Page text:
Mortgage Your Heart, by Sophus Keith Winther
Review by John Henry
(New York: MacMillian Co., 1937)
Mortgage Your Heart continues the story of rent-farmers Peter and Meta Grimsen and their six sons. The book opens in 1907 and the Grimsens have recently moved to a better farm on the northwest side of Weeping Willow, Nebraska. The novel ends in 1917, during the great farm prosperity brought on by World War I.
The economic fortunes of the Grimsens have greatly improved on the new farmstead. They have good land and better buildings and are able to expand their acreage through additional nearby rental land. There are no total crop failures brought on by weather. Crop prices are rising throughout the time of the story and prices eventually boom, brought on by the war need and speculation. The three oldest boys (Alfred-19, David-17, and Hans-15, at the beginning of the story) work hard for their father, even though they occasionally rebel and are often bitter with resentment over Peter’s hard driving ways. The book contains many moving depictions of farm work: eighteen-hour wheat harvesting days in the July heat; picking sharp stalks of milkweed in the heavily-mudded cornfields; heroic night rescues of farm animals from flooding washes.
Despite the rural setting, the focus of the book is not the farm and the associated way of life. Rather, Mortgage Your Heart is a growing-up story centered on the development of the three oldest boys, Alfred, David, and, especially, Hans. The story chronicles how the boys move away psychologically and morally from their parents and their farm and become men in the larger world. The boys struggle for independence from the strong patriarch Peter, who himself gradually moderates and becomes less old-country Danish and more “American.” The boys go off to work in Omaha meat packing plants but return to Weeping Willow. They learn about baseball and July Fourth celebrations. Buggies overturn and a girl is tragically crushed. Religious revivals sprout up in town. A girl becomes pregnant and is abandoned by her lover, so she is driven to suicide. Alfred marries well and begins farming for himself, still plagued by alcoholism. David becomes a master at farming but marries poorly, mostly out of sympathy to Maren Serbak, the daughter of a violently abusive, miserly Danish farmer. Her horrific childhood has left her with growing psychological instability and David with children and a farm to care for often without a mother’s help.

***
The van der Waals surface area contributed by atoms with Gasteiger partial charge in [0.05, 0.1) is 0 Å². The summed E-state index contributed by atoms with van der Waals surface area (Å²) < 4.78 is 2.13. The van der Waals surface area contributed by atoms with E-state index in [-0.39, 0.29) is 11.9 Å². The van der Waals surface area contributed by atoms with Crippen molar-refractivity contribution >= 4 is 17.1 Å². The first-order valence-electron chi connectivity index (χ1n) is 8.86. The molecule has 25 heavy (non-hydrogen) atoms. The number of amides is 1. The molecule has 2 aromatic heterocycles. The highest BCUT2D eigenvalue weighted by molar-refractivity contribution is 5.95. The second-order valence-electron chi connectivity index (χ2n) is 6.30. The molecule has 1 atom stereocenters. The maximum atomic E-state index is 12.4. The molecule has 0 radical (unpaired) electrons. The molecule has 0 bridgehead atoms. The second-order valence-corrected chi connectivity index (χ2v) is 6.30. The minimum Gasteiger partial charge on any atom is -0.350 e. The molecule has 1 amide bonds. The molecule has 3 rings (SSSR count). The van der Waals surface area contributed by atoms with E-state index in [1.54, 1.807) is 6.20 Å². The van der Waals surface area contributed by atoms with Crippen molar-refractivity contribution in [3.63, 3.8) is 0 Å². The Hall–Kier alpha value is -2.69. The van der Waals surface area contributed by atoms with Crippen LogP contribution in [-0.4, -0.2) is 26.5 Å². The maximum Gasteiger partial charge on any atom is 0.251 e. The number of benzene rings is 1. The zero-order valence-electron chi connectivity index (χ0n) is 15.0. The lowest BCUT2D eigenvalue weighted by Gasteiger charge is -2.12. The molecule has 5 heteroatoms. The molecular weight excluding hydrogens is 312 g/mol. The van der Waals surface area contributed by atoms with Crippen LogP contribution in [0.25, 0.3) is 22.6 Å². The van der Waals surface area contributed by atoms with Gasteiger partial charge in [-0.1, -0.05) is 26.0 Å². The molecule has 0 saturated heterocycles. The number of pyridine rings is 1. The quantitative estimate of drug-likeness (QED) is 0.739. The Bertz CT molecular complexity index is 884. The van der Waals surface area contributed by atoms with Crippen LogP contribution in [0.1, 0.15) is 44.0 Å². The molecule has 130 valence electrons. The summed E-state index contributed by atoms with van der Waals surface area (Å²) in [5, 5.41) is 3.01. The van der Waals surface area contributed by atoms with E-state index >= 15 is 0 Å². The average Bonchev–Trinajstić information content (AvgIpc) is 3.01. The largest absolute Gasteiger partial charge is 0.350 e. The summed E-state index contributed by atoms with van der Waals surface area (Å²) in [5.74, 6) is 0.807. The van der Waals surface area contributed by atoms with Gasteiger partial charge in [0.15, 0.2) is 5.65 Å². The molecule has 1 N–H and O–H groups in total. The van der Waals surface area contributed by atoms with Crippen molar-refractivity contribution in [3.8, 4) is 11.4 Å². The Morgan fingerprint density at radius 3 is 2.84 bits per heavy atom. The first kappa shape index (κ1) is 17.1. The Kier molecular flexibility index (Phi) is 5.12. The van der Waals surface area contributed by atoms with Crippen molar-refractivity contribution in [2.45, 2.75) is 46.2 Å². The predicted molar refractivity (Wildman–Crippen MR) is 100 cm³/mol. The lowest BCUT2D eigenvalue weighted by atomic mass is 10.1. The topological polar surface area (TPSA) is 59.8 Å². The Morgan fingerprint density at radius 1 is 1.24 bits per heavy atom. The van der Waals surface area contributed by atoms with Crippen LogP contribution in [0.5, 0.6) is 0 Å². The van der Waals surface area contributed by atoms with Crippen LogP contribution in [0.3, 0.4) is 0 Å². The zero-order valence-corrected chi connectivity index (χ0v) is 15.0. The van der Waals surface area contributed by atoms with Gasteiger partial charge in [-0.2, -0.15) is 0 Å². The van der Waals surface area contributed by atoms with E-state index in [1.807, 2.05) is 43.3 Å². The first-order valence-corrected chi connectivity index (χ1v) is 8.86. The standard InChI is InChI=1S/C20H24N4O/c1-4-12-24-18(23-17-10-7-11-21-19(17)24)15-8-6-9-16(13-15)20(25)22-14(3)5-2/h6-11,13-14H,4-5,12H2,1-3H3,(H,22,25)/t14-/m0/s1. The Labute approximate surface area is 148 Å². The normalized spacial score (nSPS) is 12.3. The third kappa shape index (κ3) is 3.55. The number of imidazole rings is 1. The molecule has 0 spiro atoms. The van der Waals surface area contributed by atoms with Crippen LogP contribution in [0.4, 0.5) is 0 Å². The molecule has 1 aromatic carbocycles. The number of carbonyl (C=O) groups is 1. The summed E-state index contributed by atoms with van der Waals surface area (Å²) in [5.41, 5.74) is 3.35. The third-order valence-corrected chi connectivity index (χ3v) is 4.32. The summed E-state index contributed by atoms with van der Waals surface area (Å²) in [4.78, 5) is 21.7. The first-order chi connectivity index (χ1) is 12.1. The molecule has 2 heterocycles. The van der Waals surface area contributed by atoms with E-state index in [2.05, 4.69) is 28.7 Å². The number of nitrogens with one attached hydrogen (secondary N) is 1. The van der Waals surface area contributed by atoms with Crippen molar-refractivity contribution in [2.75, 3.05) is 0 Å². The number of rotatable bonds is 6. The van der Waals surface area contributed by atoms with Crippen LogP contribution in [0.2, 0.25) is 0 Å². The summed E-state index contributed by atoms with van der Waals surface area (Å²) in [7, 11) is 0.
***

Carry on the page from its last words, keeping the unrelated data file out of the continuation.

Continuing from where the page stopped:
But the central character of the novel is Hans, who is fifteen when the story begins and twenty-four at the end. Of the three boys, Hans is the one who is able to move furthest away from the rural farm life because of his educational success, first in the religiously affiliated high school in town; then at the University in Lincoln.
Hans’ is a deeply romantic consciousness. From beginning to end he is in “love” or longing for love. But romantic love is deeply tied to a religious sensibility in Hans. His idea of love and his actual love for Fayne Stanwood are always connected with religious experiences: either an Irish Catholic funeral, a Methodist revival meeting, or Sunday evening youth services. And in college when Hans gradually abandons his youthful religious fervor, he loses the love of his back-home fiancée, who is unable to see herself married to a non-believer.
The novel traces Hans’ evolution from a romantic and religious youth, to a young man concerned about social injustice, politically astute, and religiously agnostic, if not atheistic. For those who know their James Joyce, Hans’ story in Mortgage Your Heart is sort of like “A Portrait of a Socialist Intellectual as a Young Farmer.”
For the most part the writing is unobtrusive and well paced. But there are occasional passages of excessively romantic over-writing: shooting stars through the prairie sky as the young lovers fall into their first kiss, etc. and etc., and so on. The characters and plot maintain reader interest. Yet there are a few clunky authorial intrusions where Winther pedantically points out that some event or idea will be of great importance later in the book or the in final book of the trilogy.
But my most serious criticism is that Hans’story is the least interesting – but gets the most pages. Peter and Meta’s struggle with the farm. Alfred’s lost weekends and his strong wife who tries to hide her husband’s illness. David’s deteriorating wife and her cruel father. I found these stories inherently more interesting than Hans’ adolescent loves and his growing Socialist consciousness. However, I look forward to reading the third book in the family trilogy and finding out how things end with all the Grimsens.